Publicly Axis has not been drawn on its efforts to sell the business, although it privately downplayed the idea it had looked to sell its roughly $3bn-premium reinsurance unit in discussions with reinsurance broking leaders.
The memo, co-authored by group CEO Benchimol and reinsurance CEO Steve Arora, noted “a great deal of speculation in the media” about Axis Re and thanked staff for continuing to propel the business forward “despite all the noise”.
“As Albert shared during our last CEO Update, as a corporate policy we do not talk about market speculation and we won’t. But we can tell you this: Axis has no plans to sell Axis Re,” staff were told in the circular.
“Our focus is on continuing to build on the progress we’ve made in recent years to maximize profitability, reduce our net cat exposure, and position the business for success as part of our broader efforts to achieve top-quintile performance for Axis.”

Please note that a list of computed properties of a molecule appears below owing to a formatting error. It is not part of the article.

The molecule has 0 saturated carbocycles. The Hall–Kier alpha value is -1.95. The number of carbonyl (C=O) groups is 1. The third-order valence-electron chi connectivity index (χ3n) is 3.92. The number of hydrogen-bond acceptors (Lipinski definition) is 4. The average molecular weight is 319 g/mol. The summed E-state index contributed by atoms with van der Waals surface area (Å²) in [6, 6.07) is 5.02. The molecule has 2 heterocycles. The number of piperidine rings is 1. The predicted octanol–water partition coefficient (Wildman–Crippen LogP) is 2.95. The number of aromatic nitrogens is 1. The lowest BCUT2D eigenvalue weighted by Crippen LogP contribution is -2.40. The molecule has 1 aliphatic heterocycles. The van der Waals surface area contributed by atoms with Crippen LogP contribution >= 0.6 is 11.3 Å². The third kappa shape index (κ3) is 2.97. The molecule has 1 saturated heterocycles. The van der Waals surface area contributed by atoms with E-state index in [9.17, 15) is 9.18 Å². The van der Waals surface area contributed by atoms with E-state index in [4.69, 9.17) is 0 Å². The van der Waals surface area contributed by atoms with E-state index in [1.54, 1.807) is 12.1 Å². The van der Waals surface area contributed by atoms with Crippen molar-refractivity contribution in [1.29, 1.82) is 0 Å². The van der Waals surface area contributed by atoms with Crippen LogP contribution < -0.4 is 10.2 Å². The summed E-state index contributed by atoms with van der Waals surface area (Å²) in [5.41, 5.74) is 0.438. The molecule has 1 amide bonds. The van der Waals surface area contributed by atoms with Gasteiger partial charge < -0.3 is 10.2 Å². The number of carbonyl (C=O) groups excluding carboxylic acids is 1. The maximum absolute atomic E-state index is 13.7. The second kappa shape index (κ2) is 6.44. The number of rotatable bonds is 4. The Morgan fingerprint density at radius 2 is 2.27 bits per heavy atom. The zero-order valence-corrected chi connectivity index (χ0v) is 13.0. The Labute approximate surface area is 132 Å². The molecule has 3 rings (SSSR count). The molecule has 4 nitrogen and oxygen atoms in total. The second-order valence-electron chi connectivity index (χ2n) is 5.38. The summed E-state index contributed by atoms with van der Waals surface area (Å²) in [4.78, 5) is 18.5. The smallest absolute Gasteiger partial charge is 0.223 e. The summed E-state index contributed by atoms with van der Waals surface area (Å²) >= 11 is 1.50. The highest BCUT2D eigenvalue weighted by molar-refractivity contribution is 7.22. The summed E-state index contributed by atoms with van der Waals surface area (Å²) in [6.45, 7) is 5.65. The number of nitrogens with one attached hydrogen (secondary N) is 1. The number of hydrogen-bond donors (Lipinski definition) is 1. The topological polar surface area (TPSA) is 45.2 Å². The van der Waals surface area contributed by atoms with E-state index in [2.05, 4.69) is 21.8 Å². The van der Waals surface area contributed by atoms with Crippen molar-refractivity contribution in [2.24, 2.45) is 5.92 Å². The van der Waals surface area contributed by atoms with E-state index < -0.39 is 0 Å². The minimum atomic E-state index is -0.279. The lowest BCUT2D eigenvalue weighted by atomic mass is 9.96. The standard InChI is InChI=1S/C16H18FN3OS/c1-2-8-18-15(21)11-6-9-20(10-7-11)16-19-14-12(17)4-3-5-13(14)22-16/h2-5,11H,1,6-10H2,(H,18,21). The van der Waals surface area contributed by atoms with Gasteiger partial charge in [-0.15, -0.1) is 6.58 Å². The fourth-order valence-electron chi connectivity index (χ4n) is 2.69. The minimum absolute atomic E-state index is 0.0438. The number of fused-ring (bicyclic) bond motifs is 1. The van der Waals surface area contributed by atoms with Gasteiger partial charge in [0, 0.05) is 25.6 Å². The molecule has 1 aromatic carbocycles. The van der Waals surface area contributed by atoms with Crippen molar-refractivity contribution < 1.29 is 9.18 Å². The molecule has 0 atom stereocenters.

Axis’ exploration of a sale of the reinsurance business comes when the sector is highly out of favor with investors following a sustained period of underperformance. This reflects reinsurers’ leveraged exposure to catastrophe business, the impact of the 2013-17 soft market and the secondary market’s lack of pricing power.
A number of other hybrid insurance-reinsurance businesses – including Axa XL – are perceived as reluctant participants in the reinsurance market, but right now there is a dearth of acquirers for reinsurance assets following Covea’s transaction with PartnerRe.
Reinsurance retrenchment aids underlying underwriting